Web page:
Published 19 October 2023 by Ulrike Böhm

Women in Research #LINO23: Greta Zaborskyte

Greta at the ASM conference. All photos/credits: in courtesy of Greta Zaborskyte

Greta from Lithuania is a postdoc at Uppsala University, Sweden.

Her work revolves around a critically important bacterial pathogen, Klebsiella pneumoniae. She studies how it evolves inside human hosts during colonisation and infection and explores how K. pneumoniae can improve its biofilm formation, which is often associated with the infection, by means of experimental evolution.

Greta participated in the 72nd Lindau Nobel Laureate Meeting.

Enjoy the interview with Greta and get inspired:

What inspired you to pursue a career in science / in your discipline?

I find it thrilling to be on the edge of the unknown. I am a curiosity-driven person, and discovering something through experimentation is kind of addictive to me. Bacteriology specifically attracted me because, while at first sight, bacteria might seem simple, they are equipped with fascinating and complex molecular mechanisms and have an immense role in our lives.

Who are your role models?

I think the main feature of a role model is serving as inspiration, but without really pushing you in any specific direction, and I am happy to have met such inspiring people from different countries and groups throughout my scientific journey so far. I also believe that the definition of a role model changes at different stages of your career. Now, I think the success and impact of a scientist is measured not only by where their work gets published or how many awards they get but also by how kind and supportive they are towards their colleagues and students.

From a personal point of view, my parents, although not related to science at all, have always supported my career choices, even though it meant moving countries multiple times and having limited time together. I am very grateful for that.

How did you get to where you are in your career path?

Greta after Ph.D. graduation
Greta after her PhD graduation

Coming from an “art-focused” family, I had associated myself with an artistic side up until the ninth grade, and, in general, I was interested in many subjects and participated in various activities. Probably one of the most influential people was my biology teacher, who suggested that I participate in a yearly biology competition. I won in my town and was invited to compete on a national level, and that ignited a whole new chapter of competing every year. It culminated in me representing Lithuania at the European Union Science Olympiad (EUSO) in 2009, where my team won a silver medal. It was a huge step for someone like me who comes from a small town in a small country like Lithuania.

At the end of high school, I was absolutely sure that molecular biology was my path, and I started studying at Vilnius University. Early on, I wanted to be close to research, so in the second year, I was lucky enough to get into the molecular microbiology lab led by Prof. Dr. Edita Suziedeliene, where I worked on bacterial toxin-antitoxin systems. In 2013, I was also selected for the Amgen Scholar’s Programme, which allowed me to conduct a research project on bacterial elongation factors with Dr. Daniel Wilson in Munich. This was my first international research experience, which was eye-opening in many ways. I really enjoyed working in an international environment, and it gave me confidence knowing that I already have a good practical and theoretical background. After this, I was convinced that I wanted to focus on bacteria and that moving abroad would open up more opportunities.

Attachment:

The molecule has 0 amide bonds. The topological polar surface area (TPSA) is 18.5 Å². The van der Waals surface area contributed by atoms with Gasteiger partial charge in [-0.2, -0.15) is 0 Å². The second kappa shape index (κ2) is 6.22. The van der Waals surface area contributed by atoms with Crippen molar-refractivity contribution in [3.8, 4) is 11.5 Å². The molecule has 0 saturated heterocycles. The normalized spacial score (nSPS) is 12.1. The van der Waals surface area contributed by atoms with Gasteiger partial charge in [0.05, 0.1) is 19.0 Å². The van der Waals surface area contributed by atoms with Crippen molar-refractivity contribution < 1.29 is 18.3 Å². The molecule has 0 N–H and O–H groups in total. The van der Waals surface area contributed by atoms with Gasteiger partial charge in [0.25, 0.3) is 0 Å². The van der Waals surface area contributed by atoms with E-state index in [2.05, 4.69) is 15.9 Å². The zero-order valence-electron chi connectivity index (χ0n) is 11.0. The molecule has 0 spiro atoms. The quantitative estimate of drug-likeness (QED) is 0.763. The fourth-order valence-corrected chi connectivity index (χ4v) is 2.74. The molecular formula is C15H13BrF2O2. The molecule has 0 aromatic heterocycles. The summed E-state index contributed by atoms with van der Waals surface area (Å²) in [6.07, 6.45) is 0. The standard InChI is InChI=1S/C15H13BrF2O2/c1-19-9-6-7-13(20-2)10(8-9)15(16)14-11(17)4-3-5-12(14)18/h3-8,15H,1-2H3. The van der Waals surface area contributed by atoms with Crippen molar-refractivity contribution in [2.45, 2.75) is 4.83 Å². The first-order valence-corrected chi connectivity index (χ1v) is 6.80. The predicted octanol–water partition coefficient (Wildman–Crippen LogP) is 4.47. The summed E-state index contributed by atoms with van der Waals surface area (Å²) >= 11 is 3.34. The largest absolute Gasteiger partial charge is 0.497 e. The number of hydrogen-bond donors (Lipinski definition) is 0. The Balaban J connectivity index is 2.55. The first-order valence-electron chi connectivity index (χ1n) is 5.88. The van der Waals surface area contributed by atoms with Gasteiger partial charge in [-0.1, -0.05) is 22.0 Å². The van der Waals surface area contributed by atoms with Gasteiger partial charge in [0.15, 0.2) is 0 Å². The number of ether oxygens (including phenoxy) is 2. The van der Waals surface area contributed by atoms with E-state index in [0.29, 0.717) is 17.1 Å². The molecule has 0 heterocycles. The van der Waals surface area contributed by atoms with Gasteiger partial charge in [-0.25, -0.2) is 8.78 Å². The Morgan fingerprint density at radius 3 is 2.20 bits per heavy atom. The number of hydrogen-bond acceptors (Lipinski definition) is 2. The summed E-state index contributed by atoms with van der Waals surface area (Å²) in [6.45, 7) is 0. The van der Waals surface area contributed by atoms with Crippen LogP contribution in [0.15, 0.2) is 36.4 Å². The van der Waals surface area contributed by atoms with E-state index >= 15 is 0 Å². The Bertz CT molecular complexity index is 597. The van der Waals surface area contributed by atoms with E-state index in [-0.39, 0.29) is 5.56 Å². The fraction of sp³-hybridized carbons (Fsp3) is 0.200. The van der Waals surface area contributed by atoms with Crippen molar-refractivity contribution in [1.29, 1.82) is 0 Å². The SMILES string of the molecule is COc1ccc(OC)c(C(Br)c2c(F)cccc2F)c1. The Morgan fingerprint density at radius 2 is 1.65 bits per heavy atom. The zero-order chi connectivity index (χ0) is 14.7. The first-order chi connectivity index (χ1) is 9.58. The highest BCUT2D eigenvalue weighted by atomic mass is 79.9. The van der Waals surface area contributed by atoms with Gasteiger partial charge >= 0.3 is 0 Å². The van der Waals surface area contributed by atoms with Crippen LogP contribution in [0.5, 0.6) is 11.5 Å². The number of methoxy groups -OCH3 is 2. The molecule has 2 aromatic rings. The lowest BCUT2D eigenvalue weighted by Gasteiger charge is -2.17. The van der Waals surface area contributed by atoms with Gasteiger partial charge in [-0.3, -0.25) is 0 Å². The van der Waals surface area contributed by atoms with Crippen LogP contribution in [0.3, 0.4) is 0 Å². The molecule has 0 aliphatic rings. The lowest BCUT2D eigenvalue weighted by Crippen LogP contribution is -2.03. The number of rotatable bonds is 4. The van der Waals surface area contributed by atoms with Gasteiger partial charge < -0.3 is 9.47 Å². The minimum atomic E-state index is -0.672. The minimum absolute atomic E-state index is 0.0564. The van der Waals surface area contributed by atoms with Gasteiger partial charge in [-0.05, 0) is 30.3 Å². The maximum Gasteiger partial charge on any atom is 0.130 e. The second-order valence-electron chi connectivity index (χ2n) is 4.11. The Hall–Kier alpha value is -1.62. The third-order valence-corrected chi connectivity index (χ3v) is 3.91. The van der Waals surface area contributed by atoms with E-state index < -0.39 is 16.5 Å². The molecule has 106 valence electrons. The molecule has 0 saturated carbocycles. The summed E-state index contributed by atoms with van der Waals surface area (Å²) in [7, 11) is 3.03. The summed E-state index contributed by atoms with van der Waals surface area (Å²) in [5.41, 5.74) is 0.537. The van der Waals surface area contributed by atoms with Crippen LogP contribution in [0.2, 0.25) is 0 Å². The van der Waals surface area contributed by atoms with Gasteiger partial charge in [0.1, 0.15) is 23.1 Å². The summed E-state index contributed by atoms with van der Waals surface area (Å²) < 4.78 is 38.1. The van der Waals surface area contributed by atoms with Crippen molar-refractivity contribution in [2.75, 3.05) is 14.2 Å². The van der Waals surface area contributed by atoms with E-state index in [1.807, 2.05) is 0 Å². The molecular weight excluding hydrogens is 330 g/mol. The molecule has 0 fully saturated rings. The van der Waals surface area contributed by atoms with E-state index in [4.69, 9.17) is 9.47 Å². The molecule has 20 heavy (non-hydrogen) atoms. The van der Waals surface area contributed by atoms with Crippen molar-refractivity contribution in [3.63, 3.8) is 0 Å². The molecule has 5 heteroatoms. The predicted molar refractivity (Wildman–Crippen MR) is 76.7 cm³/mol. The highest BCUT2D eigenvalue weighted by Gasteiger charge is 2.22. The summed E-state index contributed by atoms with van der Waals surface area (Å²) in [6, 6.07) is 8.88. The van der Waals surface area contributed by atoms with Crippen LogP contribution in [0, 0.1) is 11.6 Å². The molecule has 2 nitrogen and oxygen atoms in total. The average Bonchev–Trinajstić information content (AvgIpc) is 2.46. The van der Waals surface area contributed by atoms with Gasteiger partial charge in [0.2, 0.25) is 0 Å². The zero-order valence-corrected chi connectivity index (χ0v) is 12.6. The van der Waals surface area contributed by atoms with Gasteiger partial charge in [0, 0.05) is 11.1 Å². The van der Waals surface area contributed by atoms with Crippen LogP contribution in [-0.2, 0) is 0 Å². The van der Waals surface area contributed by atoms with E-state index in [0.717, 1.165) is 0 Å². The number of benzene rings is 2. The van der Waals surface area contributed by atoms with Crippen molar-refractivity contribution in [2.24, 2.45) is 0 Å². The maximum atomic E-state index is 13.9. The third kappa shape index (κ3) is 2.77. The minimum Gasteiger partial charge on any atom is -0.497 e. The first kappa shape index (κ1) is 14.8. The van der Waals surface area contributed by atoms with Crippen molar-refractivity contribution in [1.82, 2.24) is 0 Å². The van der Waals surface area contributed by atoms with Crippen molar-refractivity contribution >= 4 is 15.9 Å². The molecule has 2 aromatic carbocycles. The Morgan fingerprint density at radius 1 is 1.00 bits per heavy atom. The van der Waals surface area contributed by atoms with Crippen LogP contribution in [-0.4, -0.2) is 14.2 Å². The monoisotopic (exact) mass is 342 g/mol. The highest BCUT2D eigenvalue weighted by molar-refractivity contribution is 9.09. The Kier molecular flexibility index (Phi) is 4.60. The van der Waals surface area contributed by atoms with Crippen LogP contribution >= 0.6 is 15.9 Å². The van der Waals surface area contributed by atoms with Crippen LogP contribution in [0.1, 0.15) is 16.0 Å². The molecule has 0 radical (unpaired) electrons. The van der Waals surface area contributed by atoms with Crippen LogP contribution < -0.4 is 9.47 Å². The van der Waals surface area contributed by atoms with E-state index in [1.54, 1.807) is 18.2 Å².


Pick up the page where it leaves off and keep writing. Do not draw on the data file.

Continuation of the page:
That’s when my life in Scandinavia started, first with a Master’s programme in Molecular Microbiology at Lund University. Although moving to another country comes with many personal challenges, I truly enjoyed my studies there and was “drinking all the knowledge” to help me prepare for the next step. For my degree project, I decided to challenge myself even more, and I joined Prof. Dr. Oana Ciofu’s group at the Costerton Biofilm Centre in Copenhagen as an Erasmus+ trainee. There was yet another big change in my professional life: I was introduced to bacterial biofilms that took over my interests quickly. I explored how antibiotic-resistant mutants emerge in Pseudomonas aeruginosa biofilms. After this successful project, I moved back to Sweden, this time to Uppsala, to pursue a PhD in the group of Dr. Linus Sandegren. There I have become genuinely fascinated by evolutionary approaches to study infections and pathoadaptive changes relevant to the life of the pathogen inside the human host. I am very grateful for a lot of freedom to shape and drive my own projects, even though it was challenging due to a broad scientific scope and all kinds of life events, including the Covid-19 pandemic. I am currently looking for ways to advance my career as a postdoctoral researcher.

What is the coolest project you have worked on and why?

So far, it is my PhD work that consisted of multiple projects, but they were all very closely intertwined with each other. I studied how the bacterial pathogen K. pneumoniae evolves in vivo (within-host evolution) and in vitro (experimental evolution during biofilm growth on clinically relevant surfaces). The experimental work was diverse, from modeling development to growing biofilms to analysing hundreds of genomes, running infection assays, or performing genetic engineering. This work was mostly exploratory, and what initially appeared to be small “side projects” evolved into exciting research directions that we would not have anticipated. Furthermore, since I have identified several novel genetic changes as adaptations selected during infection, it could potentially contribute to guiding new treatment strategies for K. pneumoniae.

What’s a time you felt immense pride in yourself / your work?